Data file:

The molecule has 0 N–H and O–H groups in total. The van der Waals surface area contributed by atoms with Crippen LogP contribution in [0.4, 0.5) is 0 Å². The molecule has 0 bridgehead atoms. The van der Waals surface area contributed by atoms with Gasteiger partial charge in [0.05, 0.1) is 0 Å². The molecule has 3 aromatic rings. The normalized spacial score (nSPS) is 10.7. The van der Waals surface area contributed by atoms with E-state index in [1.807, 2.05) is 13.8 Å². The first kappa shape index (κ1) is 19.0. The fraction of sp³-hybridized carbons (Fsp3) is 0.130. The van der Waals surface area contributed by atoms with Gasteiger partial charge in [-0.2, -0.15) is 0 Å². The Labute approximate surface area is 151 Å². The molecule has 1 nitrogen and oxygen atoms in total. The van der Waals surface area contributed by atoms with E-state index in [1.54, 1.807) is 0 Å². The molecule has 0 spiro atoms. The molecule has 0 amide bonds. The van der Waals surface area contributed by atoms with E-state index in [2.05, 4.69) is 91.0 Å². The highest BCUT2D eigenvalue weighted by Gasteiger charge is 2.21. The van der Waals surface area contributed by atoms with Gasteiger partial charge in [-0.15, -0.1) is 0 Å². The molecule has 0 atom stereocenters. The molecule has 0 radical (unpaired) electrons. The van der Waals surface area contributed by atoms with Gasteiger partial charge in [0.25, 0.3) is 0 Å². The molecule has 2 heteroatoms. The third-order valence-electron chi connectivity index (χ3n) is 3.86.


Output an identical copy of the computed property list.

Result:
The molecule has 0 N–H and O–H groups in total. The van der Waals surface area contributed by atoms with Crippen LogP contribution in [0.4, 0.5) is 0 Å². The molecule has 0 bridgehead atoms. The van der Waals surface area contributed by atoms with Gasteiger partial charge in [0.05, 0.1) is 0 Å². The molecule has 3 aromatic rings. The normalized spacial score (nSPS) is 10.7. The van der Waals surface area contributed by atoms with E-state index in [1.807, 2.05) is 13.8 Å². The first kappa shape index (κ1) is 19.0. The fraction of sp³-hybridized carbons (Fsp3) is 0.130. The van der Waals surface area contributed by atoms with Gasteiger partial charge in [-0.2, -0.15) is 0 Å². The Labute approximate surface area is 151 Å². The molecule has 1 nitrogen and oxygen atoms in total. The van der Waals surface area contributed by atoms with E-state index in [1.54, 1.807) is 0 Å². The molecule has 0 spiro atoms. The molecule has 0 amide bonds. The van der Waals surface area contributed by atoms with E-state index in [2.05, 4.69) is 91.0 Å². The highest BCUT2D eigenvalue weighted by Gasteiger charge is 2.21. The van der Waals surface area contributed by atoms with Gasteiger partial charge in [-0.15, -0.1) is 0 Å². The molecule has 0 atom stereocenters. The molecule has 0 radical (unpaired) electrons. The van der Waals surface area contributed by atoms with Gasteiger partial charge in [0.25, 0.3) is 0 Å². The molecule has 2 heteroatoms. The third-order valence-electron chi connectivity index (χ3n) is 3.86.